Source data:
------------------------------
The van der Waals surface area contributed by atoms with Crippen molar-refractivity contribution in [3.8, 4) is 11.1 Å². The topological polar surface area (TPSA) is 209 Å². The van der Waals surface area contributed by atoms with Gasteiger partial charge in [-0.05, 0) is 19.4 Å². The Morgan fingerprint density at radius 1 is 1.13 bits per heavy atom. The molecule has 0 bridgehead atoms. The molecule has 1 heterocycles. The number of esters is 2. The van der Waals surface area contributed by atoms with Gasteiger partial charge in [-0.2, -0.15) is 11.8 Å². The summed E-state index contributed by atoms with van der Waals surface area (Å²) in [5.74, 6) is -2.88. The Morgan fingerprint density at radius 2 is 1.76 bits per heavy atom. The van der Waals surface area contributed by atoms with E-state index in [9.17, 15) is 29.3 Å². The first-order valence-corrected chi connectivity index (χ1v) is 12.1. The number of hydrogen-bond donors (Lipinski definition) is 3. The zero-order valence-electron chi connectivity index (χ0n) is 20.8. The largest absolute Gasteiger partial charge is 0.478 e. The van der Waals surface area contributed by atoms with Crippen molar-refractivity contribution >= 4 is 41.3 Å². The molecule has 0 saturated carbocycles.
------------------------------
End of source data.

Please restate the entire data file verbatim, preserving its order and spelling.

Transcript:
The van der Waals surface area contributed by atoms with Crippen molar-refractivity contribution in [3.8, 4) is 11.1 Å². The topological polar surface area (TPSA) is 209 Å². The van der Waals surface area contributed by atoms with Gasteiger partial charge in [-0.05, 0) is 19.4 Å². The Morgan fingerprint density at radius 1 is 1.13 bits per heavy atom. The molecule has 0 bridgehead atoms. The molecule has 1 heterocycles. The number of esters is 2. The van der Waals surface area contributed by atoms with Gasteiger partial charge in [-0.2, -0.15) is 11.8 Å². The summed E-state index contributed by atoms with van der Waals surface area (Å²) in [5.74, 6) is -2.88. The Morgan fingerprint density at radius 2 is 1.76 bits per heavy atom. The van der Waals surface area contributed by atoms with E-state index in [9.17, 15) is 29.3 Å². The first-order valence-corrected chi connectivity index (χ1v) is 12.1. The number of hydrogen-bond donors (Lipinski definition) is 3. The zero-order valence-electron chi connectivity index (χ0n) is 20.8. The largest absolute Gasteiger partial charge is 0.478 e. The van der Waals surface area contributed by atoms with Crippen molar-refractivity contribution >= 4 is 41.3 Å². The molecule has 0 saturated carbocycles.